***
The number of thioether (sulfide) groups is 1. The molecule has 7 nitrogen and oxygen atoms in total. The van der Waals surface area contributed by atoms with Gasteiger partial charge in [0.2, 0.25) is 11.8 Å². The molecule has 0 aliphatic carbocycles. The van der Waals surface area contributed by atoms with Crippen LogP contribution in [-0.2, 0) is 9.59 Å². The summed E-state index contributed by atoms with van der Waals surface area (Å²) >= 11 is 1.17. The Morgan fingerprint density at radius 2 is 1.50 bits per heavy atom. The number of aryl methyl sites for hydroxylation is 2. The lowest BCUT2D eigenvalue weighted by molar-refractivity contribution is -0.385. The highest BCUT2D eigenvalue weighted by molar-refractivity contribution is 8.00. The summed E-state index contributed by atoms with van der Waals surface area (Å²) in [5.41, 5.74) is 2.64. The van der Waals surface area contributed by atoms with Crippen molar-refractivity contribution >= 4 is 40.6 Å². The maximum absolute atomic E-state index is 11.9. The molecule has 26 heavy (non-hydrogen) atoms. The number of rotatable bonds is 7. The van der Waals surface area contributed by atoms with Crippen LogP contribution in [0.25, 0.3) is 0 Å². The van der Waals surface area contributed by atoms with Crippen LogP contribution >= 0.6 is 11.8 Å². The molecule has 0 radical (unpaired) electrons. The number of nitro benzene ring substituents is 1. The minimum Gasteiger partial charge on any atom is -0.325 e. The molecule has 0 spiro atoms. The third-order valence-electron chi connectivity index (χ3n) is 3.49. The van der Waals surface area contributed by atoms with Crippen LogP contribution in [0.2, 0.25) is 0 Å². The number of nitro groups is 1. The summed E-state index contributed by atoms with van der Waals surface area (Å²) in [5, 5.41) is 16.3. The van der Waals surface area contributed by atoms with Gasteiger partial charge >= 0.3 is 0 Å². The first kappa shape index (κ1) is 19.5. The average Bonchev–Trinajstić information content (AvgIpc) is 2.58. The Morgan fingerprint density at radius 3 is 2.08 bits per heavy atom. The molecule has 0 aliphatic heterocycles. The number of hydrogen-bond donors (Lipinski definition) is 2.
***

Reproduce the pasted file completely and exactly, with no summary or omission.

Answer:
The number of thioether (sulfide) groups is 1. The molecule has 7 nitrogen and oxygen atoms in total. The van der Waals surface area contributed by atoms with Gasteiger partial charge in [0.2, 0.25) is 11.8 Å². The molecule has 0 aliphatic carbocycles. The van der Waals surface area contributed by atoms with Crippen LogP contribution in [-0.2, 0) is 9.59 Å². The summed E-state index contributed by atoms with van der Waals surface area (Å²) >= 11 is 1.17. The Morgan fingerprint density at radius 2 is 1.50 bits per heavy atom. The number of aryl methyl sites for hydroxylation is 2. The lowest BCUT2D eigenvalue weighted by molar-refractivity contribution is -0.385. The highest BCUT2D eigenvalue weighted by molar-refractivity contribution is 8.00. The summed E-state index contributed by atoms with van der Waals surface area (Å²) in [5.41, 5.74) is 2.64. The van der Waals surface area contributed by atoms with Crippen molar-refractivity contribution >= 4 is 40.6 Å². The maximum absolute atomic E-state index is 11.9. The molecule has 26 heavy (non-hydrogen) atoms. The number of rotatable bonds is 7. The van der Waals surface area contributed by atoms with Crippen LogP contribution in [0.25, 0.3) is 0 Å². The van der Waals surface area contributed by atoms with Crippen LogP contribution >= 0.6 is 11.8 Å². The molecule has 0 radical (unpaired) electrons. The number of nitro benzene ring substituents is 1. The minimum Gasteiger partial charge on any atom is -0.325 e. The molecule has 0 spiro atoms. The third-order valence-electron chi connectivity index (χ3n) is 3.49. The van der Waals surface area contributed by atoms with Crippen LogP contribution in [0.2, 0.25) is 0 Å². The number of nitro groups is 1. The summed E-state index contributed by atoms with van der Waals surface area (Å²) in [5, 5.41) is 16.3. The van der Waals surface area contributed by atoms with Gasteiger partial charge >= 0.3 is 0 Å². The first kappa shape index (κ1) is 19.5. The average Bonchev–Trinajstić information content (AvgIpc) is 2.58. The Morgan fingerprint density at radius 3 is 2.08 bits per heavy atom. The molecule has 0 aliphatic heterocycles. The number of hydrogen-bond donors (Lipinski definition) is 2.